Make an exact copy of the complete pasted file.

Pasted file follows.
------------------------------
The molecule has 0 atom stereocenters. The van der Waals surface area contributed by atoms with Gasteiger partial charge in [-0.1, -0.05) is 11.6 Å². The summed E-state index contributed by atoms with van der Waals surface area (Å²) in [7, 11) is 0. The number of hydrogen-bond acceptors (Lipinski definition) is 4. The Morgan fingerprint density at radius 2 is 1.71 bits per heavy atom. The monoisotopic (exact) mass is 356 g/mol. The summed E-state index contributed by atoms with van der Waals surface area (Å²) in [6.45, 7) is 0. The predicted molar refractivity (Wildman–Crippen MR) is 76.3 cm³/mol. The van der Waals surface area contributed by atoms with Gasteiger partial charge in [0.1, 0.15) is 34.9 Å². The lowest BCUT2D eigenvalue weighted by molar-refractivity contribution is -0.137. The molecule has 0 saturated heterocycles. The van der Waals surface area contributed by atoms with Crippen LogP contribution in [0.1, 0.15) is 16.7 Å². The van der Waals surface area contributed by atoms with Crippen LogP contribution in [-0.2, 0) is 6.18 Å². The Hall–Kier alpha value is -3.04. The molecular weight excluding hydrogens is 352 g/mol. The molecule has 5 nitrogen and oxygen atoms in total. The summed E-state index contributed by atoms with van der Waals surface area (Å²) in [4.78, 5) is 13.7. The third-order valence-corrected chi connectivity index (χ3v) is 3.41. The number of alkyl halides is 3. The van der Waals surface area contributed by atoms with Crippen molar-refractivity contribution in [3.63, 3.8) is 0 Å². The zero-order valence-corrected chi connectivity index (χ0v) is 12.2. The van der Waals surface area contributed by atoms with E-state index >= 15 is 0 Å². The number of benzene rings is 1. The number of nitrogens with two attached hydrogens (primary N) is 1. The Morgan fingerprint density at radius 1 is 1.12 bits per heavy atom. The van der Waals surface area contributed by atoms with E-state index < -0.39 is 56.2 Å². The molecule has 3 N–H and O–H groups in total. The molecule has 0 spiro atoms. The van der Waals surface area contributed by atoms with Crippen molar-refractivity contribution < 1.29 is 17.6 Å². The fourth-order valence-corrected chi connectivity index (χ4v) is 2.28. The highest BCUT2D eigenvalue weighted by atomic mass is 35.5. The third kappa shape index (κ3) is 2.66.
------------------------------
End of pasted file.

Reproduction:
The molecule has 0 atom stereocenters. The van der Waals surface area contributed by atoms with Gasteiger partial charge in [-0.1, -0.05) is 11.6 Å². The summed E-state index contributed by atoms with van der Waals surface area (Å²) in [7, 11) is 0. The number of hydrogen-bond acceptors (Lipinski definition) is 4. The Morgan fingerprint density at radius 2 is 1.71 bits per heavy atom. The monoisotopic (exact) mass is 356 g/mol. The summed E-state index contributed by atoms with van der Waals surface area (Å²) in [6.45, 7) is 0. The predicted molar refractivity (Wildman–Crippen MR) is 76.3 cm³/mol. The van der Waals surface area contributed by atoms with Gasteiger partial charge in [0.1, 0.15) is 34.9 Å². The lowest BCUT2D eigenvalue weighted by molar-refractivity contribution is -0.137. The molecule has 0 saturated heterocycles. The van der Waals surface area contributed by atoms with Crippen LogP contribution in [0.1, 0.15) is 16.7 Å². The van der Waals surface area contributed by atoms with Crippen LogP contribution in [-0.2, 0) is 6.18 Å². The Hall–Kier alpha value is -3.04. The molecular weight excluding hydrogens is 352 g/mol. The molecule has 5 nitrogen and oxygen atoms in total. The summed E-state index contributed by atoms with van der Waals surface area (Å²) in [4.78, 5) is 13.7. The third-order valence-corrected chi connectivity index (χ3v) is 3.41. The number of alkyl halides is 3. The van der Waals surface area contributed by atoms with Crippen molar-refractivity contribution in [3.63, 3.8) is 0 Å². The zero-order valence-corrected chi connectivity index (χ0v) is 12.2. The van der Waals surface area contributed by atoms with E-state index >= 15 is 0 Å². The number of benzene rings is 1. The number of nitrogens with two attached hydrogens (primary N) is 1. The Morgan fingerprint density at radius 1 is 1.12 bits per heavy atom. The van der Waals surface area contributed by atoms with E-state index < -0.39 is 56.2 Å². The molecule has 3 N–H and O–H groups in total. The molecule has 0 spiro atoms. The van der Waals surface area contributed by atoms with Crippen molar-refractivity contribution < 1.29 is 17.6 Å². The fourth-order valence-corrected chi connectivity index (χ4v) is 2.28. The highest BCUT2D eigenvalue weighted by atomic mass is 35.5. The third kappa shape index (κ3) is 2.66.